you know, because you can feel confident that it’s going to be a commercial success – and if we don’t get that right, and actually sell the tickets, there’s no point having all the lofty artistic aims. But this is the first time we’re bringing a major orchestra just to do a programme of just classical music – no lollipops at all. And people have just gobbled it up. It’s pretty much sold out. I find that really exciting. And on one level, it is really exciting to think that the Royal Philharmonic are coming here, to Peterborough – but on another, why shouldn’t they? The city has stunning venues, a lovely cathedral, and clearly there’s no lack of demand for this.
A big question: why is singing important?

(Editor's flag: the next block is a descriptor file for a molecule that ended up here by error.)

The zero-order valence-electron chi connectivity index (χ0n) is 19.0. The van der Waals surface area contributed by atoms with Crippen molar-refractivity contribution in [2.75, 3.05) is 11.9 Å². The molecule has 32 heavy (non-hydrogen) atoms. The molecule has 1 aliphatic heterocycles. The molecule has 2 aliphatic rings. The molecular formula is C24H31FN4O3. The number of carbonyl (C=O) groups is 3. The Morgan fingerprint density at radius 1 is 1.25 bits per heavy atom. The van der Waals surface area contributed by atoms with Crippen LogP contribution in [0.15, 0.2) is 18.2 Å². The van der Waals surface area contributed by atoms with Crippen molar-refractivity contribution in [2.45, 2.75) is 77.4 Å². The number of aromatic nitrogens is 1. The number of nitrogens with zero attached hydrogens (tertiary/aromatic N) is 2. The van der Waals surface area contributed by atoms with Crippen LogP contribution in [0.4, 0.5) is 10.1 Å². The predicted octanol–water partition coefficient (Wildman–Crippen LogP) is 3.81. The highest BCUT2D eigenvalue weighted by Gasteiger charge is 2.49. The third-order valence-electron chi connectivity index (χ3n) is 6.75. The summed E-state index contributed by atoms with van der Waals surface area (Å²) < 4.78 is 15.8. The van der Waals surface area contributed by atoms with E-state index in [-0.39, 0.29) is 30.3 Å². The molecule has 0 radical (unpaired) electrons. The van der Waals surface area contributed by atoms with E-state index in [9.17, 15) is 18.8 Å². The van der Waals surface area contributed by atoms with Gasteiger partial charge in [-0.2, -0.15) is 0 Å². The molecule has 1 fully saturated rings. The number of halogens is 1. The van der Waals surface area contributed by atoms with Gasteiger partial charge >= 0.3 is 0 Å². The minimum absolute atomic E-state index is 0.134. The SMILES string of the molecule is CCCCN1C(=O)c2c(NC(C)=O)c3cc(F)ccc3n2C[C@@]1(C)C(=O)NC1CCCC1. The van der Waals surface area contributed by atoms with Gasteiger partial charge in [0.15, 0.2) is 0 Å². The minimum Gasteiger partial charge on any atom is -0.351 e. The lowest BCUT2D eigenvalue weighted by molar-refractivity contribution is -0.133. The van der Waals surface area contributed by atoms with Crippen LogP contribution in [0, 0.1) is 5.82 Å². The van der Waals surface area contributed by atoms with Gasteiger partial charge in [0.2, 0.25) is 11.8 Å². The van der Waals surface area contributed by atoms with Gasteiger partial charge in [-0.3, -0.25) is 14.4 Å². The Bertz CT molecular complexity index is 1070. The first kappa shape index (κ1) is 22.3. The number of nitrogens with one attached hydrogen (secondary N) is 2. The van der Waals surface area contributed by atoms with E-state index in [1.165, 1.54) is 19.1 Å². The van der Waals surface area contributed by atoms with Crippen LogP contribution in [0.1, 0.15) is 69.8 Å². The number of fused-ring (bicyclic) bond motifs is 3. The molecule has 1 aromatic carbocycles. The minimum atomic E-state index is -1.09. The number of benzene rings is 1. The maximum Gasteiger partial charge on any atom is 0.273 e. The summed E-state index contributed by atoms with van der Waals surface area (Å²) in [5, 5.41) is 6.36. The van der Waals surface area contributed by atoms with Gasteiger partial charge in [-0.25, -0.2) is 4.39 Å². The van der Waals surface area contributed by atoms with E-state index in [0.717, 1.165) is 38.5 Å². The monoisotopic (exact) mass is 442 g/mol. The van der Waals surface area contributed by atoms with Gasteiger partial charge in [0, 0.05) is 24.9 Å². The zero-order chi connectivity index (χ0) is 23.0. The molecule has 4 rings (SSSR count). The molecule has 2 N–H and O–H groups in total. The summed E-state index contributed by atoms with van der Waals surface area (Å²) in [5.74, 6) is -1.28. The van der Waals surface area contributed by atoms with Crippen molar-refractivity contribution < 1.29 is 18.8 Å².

Where to begin..? I think it digs into quite a central feature of us, a core part of our humanity, this propensity for us to make noises. I mean, when does one sing? The points in one’s life when one sings are celebrations, or when your team scores a goal, or a wedding, or memorial service… Or just when the sun’s shining. I don’t know which way round it is, whether singing is an outgoing communication of ourselves, or whether singing in some way defines us, but certainly connectedness to other people is at the centre of it. And we as a species mark our peak moments with our voices, with song. That obviously relates to why we like to sing and how singing itself makes us feel. If we’re talking about group singing, when people sing together, there’s plenty of science to show that all sorts of physical things happen, like their heartbeats syncing up. The short version is, it feels good! And it’s a way to be able to feel connected to the people around you. The other aspect of it is that it’s a fantastic leveler. If I use my women’s choir as an example, we have people in it who earn five times that what I do, and people who earn nothing. There may be people who have been to every country in the world, or people who have just been to Skeggy on Saturday afternoon, but in a choir they stand side by side, equal, facing the same challenges. And – although I’m trying hard to avoid cliches here – it’s a real thrill when people find their voices!